Tuesday, December 15, 2009

Born Many Years Apart, Yet a Perfect Match

Becki Newton proves that there is more than one way to wear Gap's tubular scarf. Photos courtesy of Gap.

“FRUGAL fatigue.” You have it? You know what it is, right? The condition – as defined by one of the commentators on CNBC's “Fast Money” – characterized by a weariness of being frugal and thus wanting to spend money. Of a great desire to pony up for something a bit more substantial than toothpaste and toilet paper. According to the “Fast Money” guy, many Americans are tired of T&T and crave SONY&DKNY&BMW&I-PHONE & the like. This being December, FF is probably taking a huge toll on lots of folk.

Yours Truly, on a strict money diet for many moons now, is not suffering from FF. But I would be remiss if I did not do my patriotic duty and lend a hand to my fellow Americans who are agitating to furiously and, no doubt, responsibly spend for the holidays. Over the next several days I will introduce a product (or brand) a day that I would buy for myself or someone else if I were spending (and could afford to, of course).


Let’s see, Gift No. 2:

When Gap decided to open another store in Soho, it turned the occasion into an event by throwing a party with that do-gooder formula that’s so au courant: identify a cause (Feeding America); select a partner (NYLON magazine) in said cause; engage a hot deejay (DJ Cassidy); dangle a few celebrities (i.e., Becki Newton, Emmy Rossum); open the bar (beer, water, wine); pass hors d’oeuvres (chocolate-themed sweets) and offer an interesting discount (30 percent).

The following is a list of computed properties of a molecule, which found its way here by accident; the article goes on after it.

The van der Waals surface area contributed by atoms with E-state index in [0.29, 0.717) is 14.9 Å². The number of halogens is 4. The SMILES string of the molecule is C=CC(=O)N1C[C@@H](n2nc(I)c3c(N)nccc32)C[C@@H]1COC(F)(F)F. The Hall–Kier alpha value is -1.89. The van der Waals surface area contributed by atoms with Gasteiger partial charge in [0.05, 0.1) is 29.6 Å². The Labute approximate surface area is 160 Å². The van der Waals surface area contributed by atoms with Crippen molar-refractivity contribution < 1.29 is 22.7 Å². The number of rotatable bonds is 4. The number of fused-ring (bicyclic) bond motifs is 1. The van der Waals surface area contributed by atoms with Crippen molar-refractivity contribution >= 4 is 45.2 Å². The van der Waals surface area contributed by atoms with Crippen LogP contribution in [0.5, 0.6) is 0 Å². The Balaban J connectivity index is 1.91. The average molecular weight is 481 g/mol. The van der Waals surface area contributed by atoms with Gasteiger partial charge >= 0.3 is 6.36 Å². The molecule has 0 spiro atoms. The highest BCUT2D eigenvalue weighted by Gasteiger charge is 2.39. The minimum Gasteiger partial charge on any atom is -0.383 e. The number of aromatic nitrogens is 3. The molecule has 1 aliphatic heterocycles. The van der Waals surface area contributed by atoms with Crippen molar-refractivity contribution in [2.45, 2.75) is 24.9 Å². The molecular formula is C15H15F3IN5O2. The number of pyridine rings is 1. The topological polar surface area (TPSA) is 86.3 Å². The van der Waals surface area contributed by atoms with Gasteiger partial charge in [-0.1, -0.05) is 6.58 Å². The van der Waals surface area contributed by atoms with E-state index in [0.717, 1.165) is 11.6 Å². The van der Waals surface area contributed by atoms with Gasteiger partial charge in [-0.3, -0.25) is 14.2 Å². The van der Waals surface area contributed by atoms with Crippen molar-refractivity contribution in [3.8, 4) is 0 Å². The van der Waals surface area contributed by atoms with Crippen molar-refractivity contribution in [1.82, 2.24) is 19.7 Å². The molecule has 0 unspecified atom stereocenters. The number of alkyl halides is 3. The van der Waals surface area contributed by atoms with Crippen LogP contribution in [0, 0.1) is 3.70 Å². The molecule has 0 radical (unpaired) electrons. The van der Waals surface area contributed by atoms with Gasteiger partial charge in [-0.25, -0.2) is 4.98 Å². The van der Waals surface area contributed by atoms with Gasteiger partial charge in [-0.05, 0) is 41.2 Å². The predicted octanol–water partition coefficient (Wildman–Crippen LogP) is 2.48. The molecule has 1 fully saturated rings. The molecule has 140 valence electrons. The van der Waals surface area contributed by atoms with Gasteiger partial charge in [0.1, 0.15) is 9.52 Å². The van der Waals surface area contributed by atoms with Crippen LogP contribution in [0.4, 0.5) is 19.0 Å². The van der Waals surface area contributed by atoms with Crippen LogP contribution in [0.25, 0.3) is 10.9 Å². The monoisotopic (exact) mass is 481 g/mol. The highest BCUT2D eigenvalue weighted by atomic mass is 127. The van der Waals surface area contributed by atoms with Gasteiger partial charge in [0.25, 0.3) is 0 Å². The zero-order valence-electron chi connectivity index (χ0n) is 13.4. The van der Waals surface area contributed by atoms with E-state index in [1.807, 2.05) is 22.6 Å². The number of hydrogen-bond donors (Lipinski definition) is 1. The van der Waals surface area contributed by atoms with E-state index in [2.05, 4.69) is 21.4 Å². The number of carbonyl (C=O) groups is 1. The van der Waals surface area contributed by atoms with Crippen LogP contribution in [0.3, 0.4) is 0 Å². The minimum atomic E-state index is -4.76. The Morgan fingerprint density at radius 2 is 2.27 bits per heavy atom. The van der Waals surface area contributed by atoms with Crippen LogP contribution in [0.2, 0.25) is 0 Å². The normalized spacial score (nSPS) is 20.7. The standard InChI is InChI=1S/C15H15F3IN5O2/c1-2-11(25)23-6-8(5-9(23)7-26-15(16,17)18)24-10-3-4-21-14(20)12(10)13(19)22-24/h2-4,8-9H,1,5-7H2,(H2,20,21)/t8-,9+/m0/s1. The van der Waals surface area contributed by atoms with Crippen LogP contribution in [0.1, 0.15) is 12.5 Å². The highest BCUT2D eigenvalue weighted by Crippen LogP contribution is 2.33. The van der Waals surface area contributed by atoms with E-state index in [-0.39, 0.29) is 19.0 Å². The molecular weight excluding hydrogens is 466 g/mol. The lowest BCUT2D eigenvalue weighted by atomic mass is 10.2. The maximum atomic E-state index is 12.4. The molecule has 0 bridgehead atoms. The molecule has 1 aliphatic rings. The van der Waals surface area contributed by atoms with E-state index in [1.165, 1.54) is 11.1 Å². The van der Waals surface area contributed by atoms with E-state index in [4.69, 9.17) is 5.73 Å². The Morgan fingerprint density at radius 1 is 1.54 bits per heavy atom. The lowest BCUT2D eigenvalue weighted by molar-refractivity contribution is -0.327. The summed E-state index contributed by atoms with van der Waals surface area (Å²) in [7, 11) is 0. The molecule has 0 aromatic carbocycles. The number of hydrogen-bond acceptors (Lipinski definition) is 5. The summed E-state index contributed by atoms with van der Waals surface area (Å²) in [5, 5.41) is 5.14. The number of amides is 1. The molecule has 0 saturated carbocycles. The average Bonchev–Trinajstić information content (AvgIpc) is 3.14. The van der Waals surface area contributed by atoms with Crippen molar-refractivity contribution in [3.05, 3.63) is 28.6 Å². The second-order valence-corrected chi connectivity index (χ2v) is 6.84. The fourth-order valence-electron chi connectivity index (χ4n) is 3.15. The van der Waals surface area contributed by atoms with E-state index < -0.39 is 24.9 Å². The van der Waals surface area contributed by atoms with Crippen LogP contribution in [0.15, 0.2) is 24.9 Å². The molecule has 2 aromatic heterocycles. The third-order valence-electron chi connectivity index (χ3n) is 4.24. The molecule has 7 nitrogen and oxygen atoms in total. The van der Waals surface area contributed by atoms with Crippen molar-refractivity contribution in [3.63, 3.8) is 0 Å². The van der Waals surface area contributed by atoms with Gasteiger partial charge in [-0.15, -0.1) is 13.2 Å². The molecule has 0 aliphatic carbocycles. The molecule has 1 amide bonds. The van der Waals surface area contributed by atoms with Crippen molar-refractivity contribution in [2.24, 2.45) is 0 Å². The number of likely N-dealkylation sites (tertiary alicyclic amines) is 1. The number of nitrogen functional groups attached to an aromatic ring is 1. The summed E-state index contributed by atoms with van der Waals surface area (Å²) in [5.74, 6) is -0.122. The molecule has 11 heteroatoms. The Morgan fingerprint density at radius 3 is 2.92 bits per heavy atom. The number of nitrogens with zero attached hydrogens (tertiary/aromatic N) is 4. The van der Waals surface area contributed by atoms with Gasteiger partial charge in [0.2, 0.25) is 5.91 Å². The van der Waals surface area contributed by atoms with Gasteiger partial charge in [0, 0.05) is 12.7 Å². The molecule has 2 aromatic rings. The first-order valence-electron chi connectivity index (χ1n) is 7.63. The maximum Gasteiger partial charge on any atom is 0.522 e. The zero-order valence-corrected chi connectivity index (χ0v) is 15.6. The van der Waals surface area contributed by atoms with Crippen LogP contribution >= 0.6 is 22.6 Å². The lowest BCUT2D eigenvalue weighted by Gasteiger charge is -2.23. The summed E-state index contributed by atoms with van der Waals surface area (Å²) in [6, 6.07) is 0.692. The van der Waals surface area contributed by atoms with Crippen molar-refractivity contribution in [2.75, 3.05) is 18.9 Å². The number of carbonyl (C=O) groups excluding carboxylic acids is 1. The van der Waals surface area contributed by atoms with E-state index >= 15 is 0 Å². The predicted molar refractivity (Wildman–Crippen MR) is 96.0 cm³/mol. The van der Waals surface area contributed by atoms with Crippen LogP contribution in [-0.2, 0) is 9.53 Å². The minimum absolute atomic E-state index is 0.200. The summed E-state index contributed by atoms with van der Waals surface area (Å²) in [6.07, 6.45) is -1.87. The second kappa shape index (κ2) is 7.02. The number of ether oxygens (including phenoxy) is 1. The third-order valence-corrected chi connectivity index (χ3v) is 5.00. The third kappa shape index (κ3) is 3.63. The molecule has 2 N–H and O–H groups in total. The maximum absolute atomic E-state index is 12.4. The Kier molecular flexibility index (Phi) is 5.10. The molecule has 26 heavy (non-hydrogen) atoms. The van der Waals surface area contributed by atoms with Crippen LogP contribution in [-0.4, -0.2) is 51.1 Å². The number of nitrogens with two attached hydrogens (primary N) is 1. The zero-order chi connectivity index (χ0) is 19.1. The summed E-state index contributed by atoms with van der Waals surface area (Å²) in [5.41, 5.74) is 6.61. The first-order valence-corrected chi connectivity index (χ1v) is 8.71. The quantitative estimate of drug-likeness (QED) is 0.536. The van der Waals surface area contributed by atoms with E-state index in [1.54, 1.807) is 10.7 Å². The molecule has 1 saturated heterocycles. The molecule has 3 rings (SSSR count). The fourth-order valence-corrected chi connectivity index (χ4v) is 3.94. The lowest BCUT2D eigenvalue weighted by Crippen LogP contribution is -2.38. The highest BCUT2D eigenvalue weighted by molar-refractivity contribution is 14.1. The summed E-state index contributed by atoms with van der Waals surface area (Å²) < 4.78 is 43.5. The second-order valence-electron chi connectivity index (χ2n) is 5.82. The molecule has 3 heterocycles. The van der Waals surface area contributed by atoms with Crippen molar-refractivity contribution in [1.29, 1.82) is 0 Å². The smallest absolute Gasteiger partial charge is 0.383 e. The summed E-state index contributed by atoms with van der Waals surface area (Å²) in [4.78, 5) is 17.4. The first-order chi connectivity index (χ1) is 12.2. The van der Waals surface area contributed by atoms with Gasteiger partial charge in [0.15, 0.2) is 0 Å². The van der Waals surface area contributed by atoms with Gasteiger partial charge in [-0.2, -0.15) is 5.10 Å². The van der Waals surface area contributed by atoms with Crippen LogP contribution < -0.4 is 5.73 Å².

And because this is Soho, the coolest place on God’s green earth, it can’t be just any Gap store. Uh-uh. It has to have a certain look, and a hook. For instance, be inspired by something hipper-than-thou such as a certain Gap pop-up store in Los Angeles. And a theme helps, something along the lines of Gap’s new 1969 Premium Jeans collection. Do ensure that the jeans bear provocative monikers like “Real Straight” for women and “Skinny” for men and have a place on a “denim wall” constructed of materials that evoke Soho. Industrial metal shelving and acrylic panels are good choices. This is not your father’s Gap, unless he’s an editor at NYLON.

It’s a nifty enough concept, but Gap is not building a store on jeans alone. Taking up space on wooden sawhorse tables and in plywood cubes are select pieces from the current collection, including the lush, cherry-red tubular scarf that “Ugly Betty’s” Becki Newton (pictured above) breezed by wearing. Asked where she got it, BN happily pointed it out “over there.” I’d first seen that style in the September issue of Marie Claire, then at H&M. It has also popped up in a few men’s mags. Has exciting possibilities, that one. The Gap scarf is much more affordable than Anna Kula’s version shown to good effect in MC and appears to be at less risk of collecting fur balls than H&M’s. At $19.50, it looks like a keeper.

The pi├Ęce de r├ęsistance, however, is the red tartan button-down shirt for men and women (possibly marked down from around $50). Gap must have locked that pattern away in its vault, until an opportune time, because I own the very one in a cotton/lycra bodysuit that I bought circa mid-1990s. I know it’s an exact match because I was wearing the bodysuit (now a cropped top after my seamstress at the time had her way with it) the night of the party! The shirt and my top would make a fetching “shirt-set,” judging from the oohs and aahs they elicited from observers. And one can wear the set to a Gap party in the year 2025 and probably still be on trend.

Visit any Gap store or gap.com to shop/browse for the shirt, scarf and other products … Learn more about Feeding America at www.feedingamerica.org.

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